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Track Connector Corrosion

Wayne sent in this question:

“I recently retired and I got out my trains after about 4 years boxed up. I notice a control box has some corrosion as do the track connectors. Can I safely clean them…how…or should I replace them”

5 Responses to Track Connector Corrosion

  • Morgan Bilbosays:

    Oh, now I see what Gerrard was asking. I give you a slightly different idea. Yes, it can be cleaned. If you want to – to save it like me being frugal. If you don’t want the work, junk it. But it can be cleaned. I’d suggest you start with alcohol and work with cleaners. Do not grind or sand. Sanding might get the gunk off, but then you have scratches. And scratches are worse than you can imagine. So a solvent type of cleaning is preferred. Hope this helps.

  • Chuck Holsclawsays:

    Just replace them, they are not that expensive then when you put your track together with new connectors, solder the connectors for more reliable electrical continuity.

  • phil johnsonsays:

    I would replace them. Many decades ago I lived in the midwest (high humidity). I used Atlas products which after 2-3 years just quit working. Corrosion was found on the contact plates.

  • Ian Strachansays:

    I’d read that vinegar was good to remove corrosion. So I put some of my rusty track in a bucket of vinegar but left it too long. The metal chairs that hold the rail disintegrated, as did the rail joiners!! So I stopped using vinegar. As said, sanding leaves scratches…even with very fine sandpaper.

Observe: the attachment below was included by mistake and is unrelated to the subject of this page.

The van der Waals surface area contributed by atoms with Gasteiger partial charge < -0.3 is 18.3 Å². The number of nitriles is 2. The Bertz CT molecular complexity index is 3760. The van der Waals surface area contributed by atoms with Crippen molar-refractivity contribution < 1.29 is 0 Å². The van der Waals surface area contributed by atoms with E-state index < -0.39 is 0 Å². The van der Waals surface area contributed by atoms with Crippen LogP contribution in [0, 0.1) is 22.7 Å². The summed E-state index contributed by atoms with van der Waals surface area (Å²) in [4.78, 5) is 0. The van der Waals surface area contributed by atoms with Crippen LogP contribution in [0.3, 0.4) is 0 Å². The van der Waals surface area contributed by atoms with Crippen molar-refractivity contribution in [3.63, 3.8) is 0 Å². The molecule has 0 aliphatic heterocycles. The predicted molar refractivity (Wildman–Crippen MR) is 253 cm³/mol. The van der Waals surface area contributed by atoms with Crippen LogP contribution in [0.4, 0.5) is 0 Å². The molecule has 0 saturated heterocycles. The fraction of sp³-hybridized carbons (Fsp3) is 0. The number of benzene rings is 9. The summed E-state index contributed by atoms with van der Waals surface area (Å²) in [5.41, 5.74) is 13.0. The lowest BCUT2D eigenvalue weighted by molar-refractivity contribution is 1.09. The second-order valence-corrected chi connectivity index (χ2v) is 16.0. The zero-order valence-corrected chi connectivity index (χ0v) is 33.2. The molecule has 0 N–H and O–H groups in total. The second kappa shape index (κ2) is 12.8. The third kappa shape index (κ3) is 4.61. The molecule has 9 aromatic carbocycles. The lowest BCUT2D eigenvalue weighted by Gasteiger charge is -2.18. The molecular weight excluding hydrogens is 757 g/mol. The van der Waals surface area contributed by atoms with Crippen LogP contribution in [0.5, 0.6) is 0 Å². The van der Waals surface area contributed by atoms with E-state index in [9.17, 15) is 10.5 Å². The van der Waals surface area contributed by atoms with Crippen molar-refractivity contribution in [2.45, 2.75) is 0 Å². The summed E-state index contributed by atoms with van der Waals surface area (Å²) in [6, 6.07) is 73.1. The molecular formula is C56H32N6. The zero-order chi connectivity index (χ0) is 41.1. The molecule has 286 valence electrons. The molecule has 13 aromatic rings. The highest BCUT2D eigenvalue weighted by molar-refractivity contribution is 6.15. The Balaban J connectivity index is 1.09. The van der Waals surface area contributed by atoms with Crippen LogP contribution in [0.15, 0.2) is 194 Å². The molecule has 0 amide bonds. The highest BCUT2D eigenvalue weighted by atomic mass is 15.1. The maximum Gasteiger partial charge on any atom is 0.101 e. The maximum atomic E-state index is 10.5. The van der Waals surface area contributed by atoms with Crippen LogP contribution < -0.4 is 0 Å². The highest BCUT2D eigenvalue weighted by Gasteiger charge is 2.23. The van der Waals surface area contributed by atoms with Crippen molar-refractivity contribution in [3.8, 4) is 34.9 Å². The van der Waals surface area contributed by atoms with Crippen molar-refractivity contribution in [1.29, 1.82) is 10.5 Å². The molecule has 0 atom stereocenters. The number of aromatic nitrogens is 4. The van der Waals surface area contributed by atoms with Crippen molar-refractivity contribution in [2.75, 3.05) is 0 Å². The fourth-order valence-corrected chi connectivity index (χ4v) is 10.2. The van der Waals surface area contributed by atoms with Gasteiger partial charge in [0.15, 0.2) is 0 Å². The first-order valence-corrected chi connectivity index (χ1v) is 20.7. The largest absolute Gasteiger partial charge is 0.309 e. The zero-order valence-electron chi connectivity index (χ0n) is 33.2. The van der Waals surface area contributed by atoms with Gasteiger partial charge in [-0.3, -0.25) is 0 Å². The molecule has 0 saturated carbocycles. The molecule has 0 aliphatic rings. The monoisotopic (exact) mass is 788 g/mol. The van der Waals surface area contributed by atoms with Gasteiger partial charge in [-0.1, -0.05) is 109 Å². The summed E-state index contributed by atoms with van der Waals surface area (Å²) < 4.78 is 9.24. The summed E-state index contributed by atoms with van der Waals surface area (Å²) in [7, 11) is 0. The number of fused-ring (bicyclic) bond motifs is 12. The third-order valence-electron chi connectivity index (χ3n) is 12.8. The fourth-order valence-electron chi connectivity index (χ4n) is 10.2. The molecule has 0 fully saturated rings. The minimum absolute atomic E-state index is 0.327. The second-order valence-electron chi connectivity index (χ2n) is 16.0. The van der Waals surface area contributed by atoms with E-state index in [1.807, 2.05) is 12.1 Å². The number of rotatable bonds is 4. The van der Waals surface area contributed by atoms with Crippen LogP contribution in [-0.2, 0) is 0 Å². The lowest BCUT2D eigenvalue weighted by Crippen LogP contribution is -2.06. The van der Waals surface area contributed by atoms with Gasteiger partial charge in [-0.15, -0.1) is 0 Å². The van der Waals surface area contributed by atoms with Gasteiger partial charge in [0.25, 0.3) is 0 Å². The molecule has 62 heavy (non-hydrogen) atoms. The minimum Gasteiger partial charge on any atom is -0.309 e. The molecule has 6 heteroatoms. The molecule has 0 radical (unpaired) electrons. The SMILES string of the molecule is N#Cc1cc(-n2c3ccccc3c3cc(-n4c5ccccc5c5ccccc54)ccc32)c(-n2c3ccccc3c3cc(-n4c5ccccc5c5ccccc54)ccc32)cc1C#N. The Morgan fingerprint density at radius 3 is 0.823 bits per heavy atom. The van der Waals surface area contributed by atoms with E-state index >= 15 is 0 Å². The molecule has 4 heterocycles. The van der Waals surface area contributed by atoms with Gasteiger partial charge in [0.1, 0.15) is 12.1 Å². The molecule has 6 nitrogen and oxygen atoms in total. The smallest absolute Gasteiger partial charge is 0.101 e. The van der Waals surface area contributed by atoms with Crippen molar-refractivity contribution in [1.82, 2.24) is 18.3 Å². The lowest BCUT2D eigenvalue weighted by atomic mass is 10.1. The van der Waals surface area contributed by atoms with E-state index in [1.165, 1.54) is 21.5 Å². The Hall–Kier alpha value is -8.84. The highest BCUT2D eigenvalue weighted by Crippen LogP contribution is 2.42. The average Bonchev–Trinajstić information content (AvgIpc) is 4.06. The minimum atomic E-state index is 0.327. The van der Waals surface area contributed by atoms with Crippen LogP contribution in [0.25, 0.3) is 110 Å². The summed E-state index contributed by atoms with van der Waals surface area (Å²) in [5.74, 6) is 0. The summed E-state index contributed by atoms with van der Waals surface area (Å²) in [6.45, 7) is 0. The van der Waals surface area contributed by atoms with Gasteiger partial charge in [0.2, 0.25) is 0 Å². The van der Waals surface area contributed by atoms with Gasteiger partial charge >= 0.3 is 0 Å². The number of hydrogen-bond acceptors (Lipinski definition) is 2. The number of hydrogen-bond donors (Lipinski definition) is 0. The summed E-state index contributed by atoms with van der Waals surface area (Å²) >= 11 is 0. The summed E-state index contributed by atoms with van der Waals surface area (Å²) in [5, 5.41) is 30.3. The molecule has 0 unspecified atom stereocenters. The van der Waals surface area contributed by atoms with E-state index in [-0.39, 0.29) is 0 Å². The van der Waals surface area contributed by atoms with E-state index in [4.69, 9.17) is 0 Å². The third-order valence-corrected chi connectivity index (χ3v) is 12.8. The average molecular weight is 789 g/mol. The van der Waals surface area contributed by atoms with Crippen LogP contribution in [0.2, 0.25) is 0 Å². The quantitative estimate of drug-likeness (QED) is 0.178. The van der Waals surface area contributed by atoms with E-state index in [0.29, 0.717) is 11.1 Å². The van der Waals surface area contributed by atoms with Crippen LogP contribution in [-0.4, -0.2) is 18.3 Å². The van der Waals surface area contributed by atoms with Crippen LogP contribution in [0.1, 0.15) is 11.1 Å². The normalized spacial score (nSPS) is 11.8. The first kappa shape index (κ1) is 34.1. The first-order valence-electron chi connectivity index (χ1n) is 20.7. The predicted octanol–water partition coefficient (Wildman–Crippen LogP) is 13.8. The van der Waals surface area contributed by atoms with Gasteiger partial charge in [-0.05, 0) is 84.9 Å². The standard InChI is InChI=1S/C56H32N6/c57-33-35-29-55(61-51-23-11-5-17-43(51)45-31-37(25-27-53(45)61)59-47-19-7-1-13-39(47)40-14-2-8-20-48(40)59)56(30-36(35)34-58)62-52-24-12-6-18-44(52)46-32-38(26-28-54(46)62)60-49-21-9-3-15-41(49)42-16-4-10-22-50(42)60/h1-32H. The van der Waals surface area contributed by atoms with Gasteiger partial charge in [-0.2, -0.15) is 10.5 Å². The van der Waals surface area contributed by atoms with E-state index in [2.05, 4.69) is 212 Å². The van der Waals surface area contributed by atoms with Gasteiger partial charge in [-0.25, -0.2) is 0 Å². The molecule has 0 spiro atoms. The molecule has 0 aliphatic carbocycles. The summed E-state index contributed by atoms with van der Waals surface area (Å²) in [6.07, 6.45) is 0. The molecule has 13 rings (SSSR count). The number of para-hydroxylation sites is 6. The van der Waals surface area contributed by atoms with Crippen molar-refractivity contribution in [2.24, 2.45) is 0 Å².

• Frank Bsays:

    Scrape off corrosion with a small screwdriver, or cleaning can be done with abrasives or wire brushes, (use brass brushes to be gentle).

    I use small rotary wire brushes in a 12V drill, this works quickly and effectively.

    Scratches are inevitable I don’t see any problem with having a few small scratches on a surface.

    Morgan, solvent removes oil and grease, but apart from mechanical means, you would need (mild) acid to remove corrosion.

    Phil, after cleaning, polish the mating surfaces with oil to prevent further corrosion.

    Ian, you made a battery ! Two different metals in acid makes a battery, and having the metals in contact makes a short circuit, so you had very rapid electrochemical decomposition !

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